A deeper look at the link between health literacy and health inclusion through new patient group
Our core mission is to make healthcare accessible and the whole value system is based on rapid access to the right treatment. To deliver on our value proposition, we must address the issue of health inclusion. A crucial question for us is to understand what may prevent people engaging in a healthcare system
User testing and feedback is an integral part of our processes. All our users are surveyed and we elicit ideas from the data we collect. We want to understand what the pain points are for users and from that information we should be able to go away and ideate what the solution may be. The value is in trying to understand what it is that prevents some from using the service, what they find difficult or causes confusion. From that information a new hypothesis is created and we go and test that.
The user feedback informs or validates the hypothesis before we introduce new features. We prototype potential new scenarios, new workflows or features or new UI and then we effectively look to validate that with usability investigations – talking to patients and discussing with them the idea.
Testing can also be carried out from a product perspective when we are looking to validate the assumptions that have been made in the products. For example, we want to show patient exercises in a certain way. We think the way we’ve presented them is the best way to do it, but we look to validate that with actual users. All product processes are subject to this validation. There is always a validation either before an ideation goes live or once it’s gone live, involving reviewing the qualitative and quantitative date to see if the change is having an effect.
Inevitably health literacy contributes to health inequalities and that’s something that EQL is committed to knowing more about so that we can understand how to address it.
A crucial question for us is to understand why people aren’t using the product. The only way to do that is to engage with people who aren’t likely to be the service users to understand what is preventing them connecting. It could be a problem of inclusivity and it’s one area that we are looking at. For example, we’re interested in health literacy and how it can drive inequalities, particularly in lower socio-economic groups because we know that in England, 42% of working age adults aged 16-65 are unable to understand or make use of everyday health information, and that rises to 61% when numeracy skills are also required for comprehension.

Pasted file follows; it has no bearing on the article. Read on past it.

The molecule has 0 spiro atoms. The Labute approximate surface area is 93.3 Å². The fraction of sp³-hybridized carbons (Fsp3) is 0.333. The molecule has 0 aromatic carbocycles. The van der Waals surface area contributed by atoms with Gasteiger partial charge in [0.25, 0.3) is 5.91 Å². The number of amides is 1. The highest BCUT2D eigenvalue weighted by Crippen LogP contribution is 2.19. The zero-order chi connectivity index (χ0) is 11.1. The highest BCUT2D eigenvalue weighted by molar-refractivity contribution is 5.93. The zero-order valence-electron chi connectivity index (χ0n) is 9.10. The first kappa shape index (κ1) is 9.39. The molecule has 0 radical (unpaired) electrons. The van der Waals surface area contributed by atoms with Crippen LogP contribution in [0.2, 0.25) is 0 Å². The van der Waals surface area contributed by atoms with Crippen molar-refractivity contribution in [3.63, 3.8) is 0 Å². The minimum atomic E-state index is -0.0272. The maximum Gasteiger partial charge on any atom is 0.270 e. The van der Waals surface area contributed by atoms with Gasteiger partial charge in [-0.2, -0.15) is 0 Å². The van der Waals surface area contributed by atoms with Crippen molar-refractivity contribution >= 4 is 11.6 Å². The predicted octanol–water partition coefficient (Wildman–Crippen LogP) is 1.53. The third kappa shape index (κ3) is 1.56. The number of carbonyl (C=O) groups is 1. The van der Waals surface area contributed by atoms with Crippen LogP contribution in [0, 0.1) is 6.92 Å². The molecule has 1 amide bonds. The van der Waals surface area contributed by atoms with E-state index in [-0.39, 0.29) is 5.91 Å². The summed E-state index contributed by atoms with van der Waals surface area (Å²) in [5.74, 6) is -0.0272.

We are due to start work with a large NHS population in a geographical area which is incredibly deprived and culturally diverse. We want to look at how limited health literacy prevents patients adopting new services. We plan to engage the population through patient groups. As part of that work, we want to use a steering group to be able to say to the members these are the things that we are thinking about, see what you think about them, play around with some prototypes and can we film you interacting with the solution and interview you about it.
With over 100K patients already through the door we are starting to ideate the product much more now. We’ve shortened the sprint cycle, so we’re in a position where we can do rapid iteration. But we can’t do any iteration without validating, ideally pre-market, with usability. Using patient groups will allow us to establish a way that we can rapidly validate our ideas. Although having the ability to interact with and interview a dedicated group over a sustained period of time only gets you so far obviously, so you have to diversify the information being collected by broadening the horizon beyond that initial group. In this research case we seek to use multiple groups.
There’s a genuine problem that we’re trying to solve here. There is no benchmark at the moment. There is some literature — it’s known that health literacy is an issue particularly in certain demographics — but that’s about as much as they can say about it. Inevitably it contributes to health inequalities and that’s something that EQL is committed to knowing more about so that we can understand how to address it.
EQL partners with University of Warwick to evidence digital health technology benefits in MSK.
Leading digital health MSK app company, EQL discusses the Chartered Society of Physiotherapy new musculoskeletal physiotherapy service standard seven: evaluation, audit and research